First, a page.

(For starters, please don't give too much weight to my number grades.) Foremost, there is too much you in the article. The very first paragraph is the author's rationale for writing the article, and the first person is used more often than just when it's the most clever phrasing. Humor really wanes in the first section, though that's necessary to set the stage. If you ever have to explain a joke to the reader, it's not done yet! A play on someone's name is problematic, but if you're going to do so, maintain it to the end of the article. In a couple cases (Google, SI), you've found something that's naturally funny, tried to make it funnier, then found yourself explaining that the original was plenty funny--that's too complicated.
Orioles and gallows humor, what a combination! The article will resonate with Orioles fans and has appeal to this fan of a certain divisional rival.
Prose and formatting:
Keep working on the prose, on ways to assemble facts that will induce the reader to adopt a certain conclusion, rather than drag him to it by the nose, as when "evil" is in a section head. As this article is very fact-based, and espouses an extreme opinion that some fans have in all seriousness, keep moving toward humor through clever phrasings--the career summary in the first paragraph of the "evil" section is great work.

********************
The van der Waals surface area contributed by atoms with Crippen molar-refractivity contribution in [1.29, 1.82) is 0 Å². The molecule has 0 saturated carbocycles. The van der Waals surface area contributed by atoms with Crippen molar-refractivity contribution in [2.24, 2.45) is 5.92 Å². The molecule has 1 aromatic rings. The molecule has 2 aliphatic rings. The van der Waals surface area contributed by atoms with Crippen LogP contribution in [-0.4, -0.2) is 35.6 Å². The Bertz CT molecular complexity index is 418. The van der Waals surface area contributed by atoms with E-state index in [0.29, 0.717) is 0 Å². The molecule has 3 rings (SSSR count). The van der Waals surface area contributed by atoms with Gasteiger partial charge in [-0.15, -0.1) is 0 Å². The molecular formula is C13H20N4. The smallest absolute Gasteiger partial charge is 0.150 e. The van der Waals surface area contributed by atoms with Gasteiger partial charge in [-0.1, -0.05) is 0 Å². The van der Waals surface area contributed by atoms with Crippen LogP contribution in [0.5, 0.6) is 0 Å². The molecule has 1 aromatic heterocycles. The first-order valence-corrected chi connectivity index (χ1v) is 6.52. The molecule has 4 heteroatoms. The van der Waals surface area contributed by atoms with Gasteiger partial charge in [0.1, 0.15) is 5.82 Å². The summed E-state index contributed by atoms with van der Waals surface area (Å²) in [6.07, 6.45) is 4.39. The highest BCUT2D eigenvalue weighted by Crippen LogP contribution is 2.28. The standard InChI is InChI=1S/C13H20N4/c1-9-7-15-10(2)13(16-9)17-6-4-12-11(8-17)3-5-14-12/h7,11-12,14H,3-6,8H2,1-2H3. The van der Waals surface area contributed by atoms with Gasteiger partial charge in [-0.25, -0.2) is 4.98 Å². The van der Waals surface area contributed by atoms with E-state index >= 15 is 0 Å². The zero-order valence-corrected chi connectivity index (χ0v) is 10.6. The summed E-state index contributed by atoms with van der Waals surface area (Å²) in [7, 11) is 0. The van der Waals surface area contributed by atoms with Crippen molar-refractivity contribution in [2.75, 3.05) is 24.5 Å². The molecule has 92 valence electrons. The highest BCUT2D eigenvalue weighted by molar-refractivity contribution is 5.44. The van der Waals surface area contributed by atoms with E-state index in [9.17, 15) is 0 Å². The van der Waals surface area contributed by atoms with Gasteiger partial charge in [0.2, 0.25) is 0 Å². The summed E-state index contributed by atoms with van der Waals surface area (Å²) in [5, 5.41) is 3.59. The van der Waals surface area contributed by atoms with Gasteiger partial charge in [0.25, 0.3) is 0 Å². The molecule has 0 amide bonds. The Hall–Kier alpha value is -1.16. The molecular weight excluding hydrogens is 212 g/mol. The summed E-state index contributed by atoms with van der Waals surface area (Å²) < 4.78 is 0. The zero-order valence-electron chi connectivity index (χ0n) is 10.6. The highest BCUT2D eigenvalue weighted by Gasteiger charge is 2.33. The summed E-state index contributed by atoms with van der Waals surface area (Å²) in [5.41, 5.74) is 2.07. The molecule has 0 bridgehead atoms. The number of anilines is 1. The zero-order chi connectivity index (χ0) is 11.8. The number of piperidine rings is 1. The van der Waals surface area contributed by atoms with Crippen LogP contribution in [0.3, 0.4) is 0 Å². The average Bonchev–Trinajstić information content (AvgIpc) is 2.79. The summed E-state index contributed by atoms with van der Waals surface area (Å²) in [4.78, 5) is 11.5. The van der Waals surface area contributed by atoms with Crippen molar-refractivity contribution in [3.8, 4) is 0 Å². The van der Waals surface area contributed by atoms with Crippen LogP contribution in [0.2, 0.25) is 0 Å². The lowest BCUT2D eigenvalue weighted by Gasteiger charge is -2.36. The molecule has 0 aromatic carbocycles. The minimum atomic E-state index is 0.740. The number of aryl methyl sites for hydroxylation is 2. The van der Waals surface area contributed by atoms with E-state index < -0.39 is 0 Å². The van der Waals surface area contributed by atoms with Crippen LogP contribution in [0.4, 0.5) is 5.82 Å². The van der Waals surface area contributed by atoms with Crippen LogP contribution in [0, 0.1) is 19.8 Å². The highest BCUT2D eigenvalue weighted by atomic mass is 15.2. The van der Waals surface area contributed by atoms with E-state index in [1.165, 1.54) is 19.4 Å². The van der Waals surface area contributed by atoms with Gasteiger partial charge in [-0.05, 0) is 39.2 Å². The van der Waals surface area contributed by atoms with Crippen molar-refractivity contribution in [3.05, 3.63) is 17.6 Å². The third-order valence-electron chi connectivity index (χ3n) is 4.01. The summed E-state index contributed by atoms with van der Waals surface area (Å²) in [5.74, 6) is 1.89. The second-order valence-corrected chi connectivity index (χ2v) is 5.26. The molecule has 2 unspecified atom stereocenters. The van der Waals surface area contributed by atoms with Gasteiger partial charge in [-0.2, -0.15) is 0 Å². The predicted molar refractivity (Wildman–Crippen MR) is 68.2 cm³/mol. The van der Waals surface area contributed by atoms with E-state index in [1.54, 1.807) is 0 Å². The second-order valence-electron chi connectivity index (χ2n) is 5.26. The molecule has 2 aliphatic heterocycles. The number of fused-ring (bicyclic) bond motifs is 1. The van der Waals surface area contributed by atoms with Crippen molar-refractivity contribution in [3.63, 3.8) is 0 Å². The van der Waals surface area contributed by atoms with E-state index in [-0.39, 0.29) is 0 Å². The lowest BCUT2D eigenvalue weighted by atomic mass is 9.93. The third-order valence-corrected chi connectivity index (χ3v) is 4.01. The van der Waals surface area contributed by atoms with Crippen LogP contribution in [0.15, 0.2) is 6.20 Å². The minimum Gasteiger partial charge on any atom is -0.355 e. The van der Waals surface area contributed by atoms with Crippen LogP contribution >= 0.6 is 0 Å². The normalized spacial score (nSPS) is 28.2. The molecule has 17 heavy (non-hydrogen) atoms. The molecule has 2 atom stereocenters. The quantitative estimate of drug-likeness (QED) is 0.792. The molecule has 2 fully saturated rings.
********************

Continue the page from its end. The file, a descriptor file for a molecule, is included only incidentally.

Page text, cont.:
Logo seems to be bigger than necessary. "Chin" caption is excellent. Second Angelos photo needs a good caption. How about a ballpark photo, especially an old one during your overview of history?
Consider turning the initial (logo) illustration into one of those boxes with thumbnail fields of information on the team.
There is a humor article here. There is also a dead-serious diatribe and personal bill-of-particulars against the owner. I can relate to it because we all have similar issues with the management of our favorite ball club. With a little more work, though, the humor article will win the struggle.
Thanks, Spike. I think I get many of your points. The only thing is, perhaps due to a failing on my part to get them across, a couple of things appear to have been missed. This is an author-character too emotionally involved to keep his feelings out of the encyclopedia article. As part of this, he is subtly apologetic about the "jokes" he can't help but tell, it's him trying to "drag the reader by the nose". My joke here is on him - as you may know, many Orioles fans are way overreactive against Angelos who, yes, is having trouble putting together a winner, and that's an important piece of being an owner, but he's actually a really excellent person in may ways in my view. And I hope that this article can address that, as the author-character does pull back after a while, if only slightly. This is my goal, I think it's something like the Michael Jackson idea, though perhaps not as obvious. Maybe I didn't pull it off, because I had to explain the joke (which may mean I didn't finish it...). But to reduce the author intrusion, and fix "his" emotionally charged irrational inconsistencies, would undermine that goal I think. Thank you. --GlobalTourniquet: UnAstrologer, UnJournalist, shamelessnarcissisticAmerica-hatingliberalatheistaward-winningfeaturedwriter 16:27, October 30, 2009 (UTC)